“Well, well, well.”
That's what the chap said when he saw three holes in the ground.
It's also what a lot of anxious Americans said on Election Day as returns started coming in and it began to look like a supposedly impossible outcome might actually happen.
Even before Donald Trump neared the magic total of 270 electoral votes, even before the swing states fell into his column, it became apparent from the looks on the newscasters' faces that things were going our way, not theirs.
Despite all the skewed polls, the biased coverage, the collaboration with the opposing candidate's campaign, and all the other dirty tricks played by some in the media, Trump triumphed.
There was a party in the basket of deplorables, and we partied like it was 1999: before Barack Obama rose to national prominence and brought the backroom politics of Chicago to Washington – and installed Hillary Clinton in the State Department.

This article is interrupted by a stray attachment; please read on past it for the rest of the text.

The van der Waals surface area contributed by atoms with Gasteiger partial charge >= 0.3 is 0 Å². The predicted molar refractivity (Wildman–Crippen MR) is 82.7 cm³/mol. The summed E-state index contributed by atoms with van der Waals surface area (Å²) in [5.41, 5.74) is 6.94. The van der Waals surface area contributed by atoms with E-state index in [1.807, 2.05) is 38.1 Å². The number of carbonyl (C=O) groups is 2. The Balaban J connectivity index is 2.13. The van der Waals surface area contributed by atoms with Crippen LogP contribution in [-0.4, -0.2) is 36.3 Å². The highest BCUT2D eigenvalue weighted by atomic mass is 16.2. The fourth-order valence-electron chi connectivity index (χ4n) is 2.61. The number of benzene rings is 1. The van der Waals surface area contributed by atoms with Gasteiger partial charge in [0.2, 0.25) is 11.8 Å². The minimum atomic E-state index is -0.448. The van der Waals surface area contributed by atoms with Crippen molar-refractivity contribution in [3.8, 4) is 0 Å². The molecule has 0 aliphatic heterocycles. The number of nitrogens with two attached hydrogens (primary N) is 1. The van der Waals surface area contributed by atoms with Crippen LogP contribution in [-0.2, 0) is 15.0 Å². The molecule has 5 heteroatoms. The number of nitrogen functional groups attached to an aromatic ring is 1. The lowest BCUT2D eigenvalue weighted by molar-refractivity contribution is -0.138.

“We dodged a bullet.” How many people have you heard say that in the last week? It's true, too, because it was midnight in America and now it's morning again.
It's true all over the country, but especially in West Virginia, because we probably couldn't have survived four more years of the Obama administration, much less eight – and that's what we would have gotten with Hillary.
Back in 2008, while campaigning for his first term in the White House, Obama promised to wage a war on coal, and he kept that promise. In the months leading up to her defeat, Hillary promised to continue the effort and to destroy the industry that has contributed so much to our state and our people.
Trump's election is “enormously important,” says Bill Raney of the West Virginia Coal Association.“It’ll be a different and positive attitude toward the coal industry from the White House, and we certainly haven’t had that for the last eight years.”
We have a chance to make America, and West Virginia, great again.